A Machine For Living In is a digital media installation using smart technologies to explore the home as a site of intimate life. Incorporating video, sound, and sculpture, the project showcases machine observers and their memories of from within the artist’s home. Inspired by speculative science fiction and smart home technologies, this installation explores narratives of human-machine cohabitation. What emerges is a contemporary portrait of the everyday.
Exhibition: August 28 – October 13th, Monday-Friday, 9 am-5 pm.
I received a Best Paper award at SIGGRAPH 2017 for my paper with Mike McCrea. Check out that cool trophy! Thank you Ruth and all of the jurors, organizers, and presenters, it was a great program. #siggraph#siggraph2017#lightfield
I’m happy to have received an NVIDIA GPU Grant to sponsor my digital arts research.
My TITAN X Pascal arrived in the mail yesterday. This builds on work I started at DXARTS with light field imaging, structure from motion, and experiments with neural networks for face and speech recognition.
Now that I have the requisite NVIDIA hardware, I can start development with TensorFlow, Torch, etc.
I’m happy to say that I received an Amazon Web Services (AWS) Cloud Credits for Research Grant to support my digital arts research! The grant supports proof of concept research to employ the Amazon Elastic Compute Cloud (EC2) as a platform for my machine listening, structure from motion, and computational photography work as part of the Rover project.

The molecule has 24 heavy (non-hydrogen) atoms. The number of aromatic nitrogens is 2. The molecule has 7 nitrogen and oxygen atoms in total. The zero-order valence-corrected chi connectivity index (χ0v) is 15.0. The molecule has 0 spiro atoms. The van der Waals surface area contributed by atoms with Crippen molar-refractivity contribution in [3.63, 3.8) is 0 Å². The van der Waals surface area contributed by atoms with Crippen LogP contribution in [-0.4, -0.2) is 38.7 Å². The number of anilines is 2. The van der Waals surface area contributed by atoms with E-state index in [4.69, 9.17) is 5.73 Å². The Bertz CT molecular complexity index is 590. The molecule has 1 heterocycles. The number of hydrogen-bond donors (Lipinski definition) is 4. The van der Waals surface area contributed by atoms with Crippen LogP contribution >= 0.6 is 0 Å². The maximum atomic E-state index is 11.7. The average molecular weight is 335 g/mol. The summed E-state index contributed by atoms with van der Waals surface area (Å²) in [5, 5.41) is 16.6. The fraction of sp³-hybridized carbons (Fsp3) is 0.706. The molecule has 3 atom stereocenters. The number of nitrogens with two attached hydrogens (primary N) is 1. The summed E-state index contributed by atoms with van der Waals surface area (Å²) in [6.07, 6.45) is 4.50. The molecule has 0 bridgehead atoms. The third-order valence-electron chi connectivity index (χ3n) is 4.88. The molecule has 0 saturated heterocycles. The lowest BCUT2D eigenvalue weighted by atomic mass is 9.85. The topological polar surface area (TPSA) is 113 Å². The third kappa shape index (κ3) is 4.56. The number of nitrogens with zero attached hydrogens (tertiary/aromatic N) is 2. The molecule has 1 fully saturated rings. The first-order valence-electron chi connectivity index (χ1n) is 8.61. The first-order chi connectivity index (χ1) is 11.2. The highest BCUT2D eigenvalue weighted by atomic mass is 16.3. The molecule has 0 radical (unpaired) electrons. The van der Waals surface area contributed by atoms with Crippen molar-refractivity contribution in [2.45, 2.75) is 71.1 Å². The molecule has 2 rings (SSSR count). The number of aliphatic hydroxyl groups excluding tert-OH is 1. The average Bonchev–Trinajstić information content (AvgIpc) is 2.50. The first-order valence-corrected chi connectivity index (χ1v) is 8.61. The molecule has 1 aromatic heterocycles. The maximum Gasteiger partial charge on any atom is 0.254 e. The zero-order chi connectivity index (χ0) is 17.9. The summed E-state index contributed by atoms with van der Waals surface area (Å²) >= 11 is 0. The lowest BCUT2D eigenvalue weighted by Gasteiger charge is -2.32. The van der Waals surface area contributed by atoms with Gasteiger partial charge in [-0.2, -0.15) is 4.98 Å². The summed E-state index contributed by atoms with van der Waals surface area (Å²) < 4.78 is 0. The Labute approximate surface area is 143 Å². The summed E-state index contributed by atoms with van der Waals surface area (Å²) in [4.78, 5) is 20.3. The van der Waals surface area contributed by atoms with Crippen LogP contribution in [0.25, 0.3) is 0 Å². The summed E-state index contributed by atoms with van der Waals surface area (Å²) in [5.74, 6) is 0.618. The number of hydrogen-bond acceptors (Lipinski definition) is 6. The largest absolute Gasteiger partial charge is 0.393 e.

I am running a series of hands-on workshops in 2016-17 to introduce students, faculty, and staff to 3D printing and rapid prototyping technologies. These classes will familiarize the YSU community with current trends and possibilities in digital manufacturing, introduce the significant 3D printing resources and research on campus, and provide participants direct experience with printing tools. Finally, these workshops aim to raise the visibility of YSU 3D printing research, and contribute to a community of interest around the technology.
One of Robert Twomey’s first experiments in computer art was when he trained a chatbot to converse with him as if the bot were his grandmother, whose dementia was deepening at the time. He pursued a relationship with his computer as if the computer were a loved one. Twomey is always interested in the personal human connection to technology. In this current room-sized installation, The Serious Business of Children, he has built drawing, recording, and speaking machines that continue his hand translations of found children’s drawings by mechanical means, and through words the children themselves wouldn’t have known. What does a computer see in a child’s drawing? JEN GRAVES